The recent political climate has only made the need more acute. For example, several governors declared they would refuse to accept Syrian refugees into their states in the wake of the Paris attacks in November, and Republican presidential front-runner Donald Trump called for a "total and complete shutdown" of Muslims entering the United States soon afterward.
“I firmly believe that really arts and culture have a central role to play in these moments,” Rahman says, including “in this moment in the U.S. where fear is being elevated, where people are at an anxious high.”
Andrew Ackerman, executive director at the Children’s Museum of Manhattan, agrees. Though “America to Zanzibar” was planned long before the Paris attacks and Trump’s proposed ban, he says the exhibition, which opened last month, has come at a good time to offer an alternative. “The conversation that’s taking place in the country I think has opened people up to ask questions and seek more balanced answers that aren’t based in fear,” he tells Newsweek. “People are really looking for a platform to explore things in a positive setting,” which is particularly important for families with young children, who are at a critical age in terms of forming attitudes toward others, he adds.
The museum’s projects dealing with Muslim culture also received Building Bridges funding in a previous round and even earlier in the form of a planning grant. “America to Zanzibar” includes an interactive 21-foot screen that allows visitors to explore mosque architecture all over the world, a spice area that evokes the scents of a bazaar and a Senegalese tailor shop based on a place in East Harlem.
The museum also created an app to accompany the exhibition in 24 languages spoken by Muslims around the world, Ackerman says, and all of them could be recorded by speakers of those languages in New York City.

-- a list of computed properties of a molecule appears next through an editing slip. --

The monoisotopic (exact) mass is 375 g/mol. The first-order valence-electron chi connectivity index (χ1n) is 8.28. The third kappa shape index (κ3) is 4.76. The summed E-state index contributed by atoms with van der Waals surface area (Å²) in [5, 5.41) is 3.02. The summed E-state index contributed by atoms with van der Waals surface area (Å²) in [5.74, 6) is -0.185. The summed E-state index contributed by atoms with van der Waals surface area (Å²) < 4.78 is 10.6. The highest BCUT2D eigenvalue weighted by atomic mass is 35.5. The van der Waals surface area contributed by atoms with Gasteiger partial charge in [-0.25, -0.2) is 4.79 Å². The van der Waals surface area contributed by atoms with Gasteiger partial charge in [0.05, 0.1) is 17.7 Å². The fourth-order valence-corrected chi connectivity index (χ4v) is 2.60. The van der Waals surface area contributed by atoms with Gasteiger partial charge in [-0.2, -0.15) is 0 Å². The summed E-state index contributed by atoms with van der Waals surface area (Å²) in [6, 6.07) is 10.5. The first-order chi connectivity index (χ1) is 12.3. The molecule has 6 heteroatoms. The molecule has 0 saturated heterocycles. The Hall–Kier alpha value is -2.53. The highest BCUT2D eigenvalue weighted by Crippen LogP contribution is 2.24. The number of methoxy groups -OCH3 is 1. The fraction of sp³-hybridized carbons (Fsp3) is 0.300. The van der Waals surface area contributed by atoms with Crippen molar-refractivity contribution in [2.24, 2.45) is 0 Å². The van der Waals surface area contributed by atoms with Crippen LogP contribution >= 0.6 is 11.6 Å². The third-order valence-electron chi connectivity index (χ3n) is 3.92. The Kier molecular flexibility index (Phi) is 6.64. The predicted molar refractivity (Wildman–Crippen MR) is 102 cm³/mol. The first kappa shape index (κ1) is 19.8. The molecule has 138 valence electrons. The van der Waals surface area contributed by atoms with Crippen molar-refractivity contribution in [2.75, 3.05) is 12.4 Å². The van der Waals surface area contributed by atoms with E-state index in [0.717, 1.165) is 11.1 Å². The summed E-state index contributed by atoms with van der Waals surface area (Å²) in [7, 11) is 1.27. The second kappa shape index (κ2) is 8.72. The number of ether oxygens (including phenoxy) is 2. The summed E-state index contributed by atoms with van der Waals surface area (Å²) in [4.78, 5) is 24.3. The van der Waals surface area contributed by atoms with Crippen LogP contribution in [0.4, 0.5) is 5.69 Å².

“The whole exhibition is a community forum where people are having conversations, talking to people they’re meeting for the first time, exchanging ideas, having fun,” he says. As the museum staff has seen in the past, activities like crafts—for which participants are using their hands—often facilitate more comfortable exchanges.
“The arts are this kind of natural incubator for communication,” Ackerman says. For some, it might be the “first time they can engage someone who’s Muslim in conversation about their traditions,” he adds. “If we can generate conversation, that’s learning.”
The museum’s latest Building Bridges grant of $50,000 will go toward continuing artist performances as well as a new kind of endeavor—a series of programs for adults. Ackerman says some ideas being discussed include an interfaith event with a component on dealing with bullying, a fashion-based program to open up conversation about cultural differences and a program based around music. Underlying much of it will be an ongoing discussion of how to talk to children about diversity.
“The way forward for us as a society really is to find imaginative pathways to connect to each other,” Rahman says. With the Building Bridges Program, the foundation has shown it believes such pathways can be carved with the arts and culture. “That connection is what gives us the vibrancy and resilience and makes us who we are here in the U.S.,” she adds. “[We] need to continue to find our way back to each other.”